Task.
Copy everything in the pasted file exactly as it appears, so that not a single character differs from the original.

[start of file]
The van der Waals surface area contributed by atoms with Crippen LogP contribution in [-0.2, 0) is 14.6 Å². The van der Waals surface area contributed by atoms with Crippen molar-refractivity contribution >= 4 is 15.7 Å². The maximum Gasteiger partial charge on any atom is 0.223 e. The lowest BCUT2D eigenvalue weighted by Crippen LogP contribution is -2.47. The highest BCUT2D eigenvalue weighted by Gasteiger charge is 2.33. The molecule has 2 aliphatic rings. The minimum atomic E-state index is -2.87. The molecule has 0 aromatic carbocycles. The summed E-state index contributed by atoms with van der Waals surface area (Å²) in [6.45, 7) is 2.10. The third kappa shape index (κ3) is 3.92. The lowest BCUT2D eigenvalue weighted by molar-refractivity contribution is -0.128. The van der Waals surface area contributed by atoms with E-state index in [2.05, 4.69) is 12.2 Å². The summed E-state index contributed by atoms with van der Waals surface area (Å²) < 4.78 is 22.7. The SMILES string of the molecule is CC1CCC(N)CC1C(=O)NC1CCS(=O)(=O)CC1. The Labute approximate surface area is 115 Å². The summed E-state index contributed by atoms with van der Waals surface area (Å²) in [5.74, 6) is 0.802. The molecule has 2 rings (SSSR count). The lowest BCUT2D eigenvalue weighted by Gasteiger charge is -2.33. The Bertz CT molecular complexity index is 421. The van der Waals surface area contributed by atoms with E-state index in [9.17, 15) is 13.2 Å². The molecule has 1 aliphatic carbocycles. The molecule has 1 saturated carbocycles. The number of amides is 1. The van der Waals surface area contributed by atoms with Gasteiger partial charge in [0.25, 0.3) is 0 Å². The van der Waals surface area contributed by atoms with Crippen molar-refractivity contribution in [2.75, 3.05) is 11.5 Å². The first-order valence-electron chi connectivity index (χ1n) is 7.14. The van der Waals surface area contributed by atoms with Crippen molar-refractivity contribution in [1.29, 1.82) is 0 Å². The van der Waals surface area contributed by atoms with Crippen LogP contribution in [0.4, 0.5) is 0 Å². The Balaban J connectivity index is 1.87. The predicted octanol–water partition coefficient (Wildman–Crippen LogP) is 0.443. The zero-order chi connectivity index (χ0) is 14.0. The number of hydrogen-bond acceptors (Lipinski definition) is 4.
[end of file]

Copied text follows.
The van der Waals surface area contributed by atoms with Crippen LogP contribution in [-0.2, 0) is 14.6 Å². The van der Waals surface area contributed by atoms with Crippen molar-refractivity contribution >= 4 is 15.7 Å². The maximum Gasteiger partial charge on any atom is 0.223 e. The lowest BCUT2D eigenvalue weighted by Crippen LogP contribution is -2.47. The highest BCUT2D eigenvalue weighted by Gasteiger charge is 2.33. The molecule has 2 aliphatic rings. The minimum atomic E-state index is -2.87. The molecule has 0 aromatic carbocycles. The summed E-state index contributed by atoms with van der Waals surface area (Å²) in [6.45, 7) is 2.10. The third kappa shape index (κ3) is 3.92. The lowest BCUT2D eigenvalue weighted by molar-refractivity contribution is -0.128. The van der Waals surface area contributed by atoms with E-state index in [2.05, 4.69) is 12.2 Å². The summed E-state index contributed by atoms with van der Waals surface area (Å²) < 4.78 is 22.7. The SMILES string of the molecule is CC1CCC(N)CC1C(=O)NC1CCS(=O)(=O)CC1. The Labute approximate surface area is 115 Å². The summed E-state index contributed by atoms with van der Waals surface area (Å²) in [5.74, 6) is 0.802. The molecule has 2 rings (SSSR count). The lowest BCUT2D eigenvalue weighted by Gasteiger charge is -2.33. The Bertz CT molecular complexity index is 421. The van der Waals surface area contributed by atoms with E-state index in [9.17, 15) is 13.2 Å². The molecule has 1 aliphatic carbocycles. The molecule has 1 saturated carbocycles. The number of amides is 1. The van der Waals surface area contributed by atoms with Gasteiger partial charge in [0.25, 0.3) is 0 Å². The van der Waals surface area contributed by atoms with Crippen molar-refractivity contribution in [2.75, 3.05) is 11.5 Å². The first-order valence-electron chi connectivity index (χ1n) is 7.14. The van der Waals surface area contributed by atoms with Crippen molar-refractivity contribution in [1.29, 1.82) is 0 Å². The van der Waals surface area contributed by atoms with Crippen LogP contribution in [0.4, 0.5) is 0 Å². The Balaban J connectivity index is 1.87. The predicted octanol–water partition coefficient (Wildman–Crippen LogP) is 0.443. The zero-order chi connectivity index (χ0) is 14.0. The number of hydrogen-bond acceptors (Lipinski definition) is 4.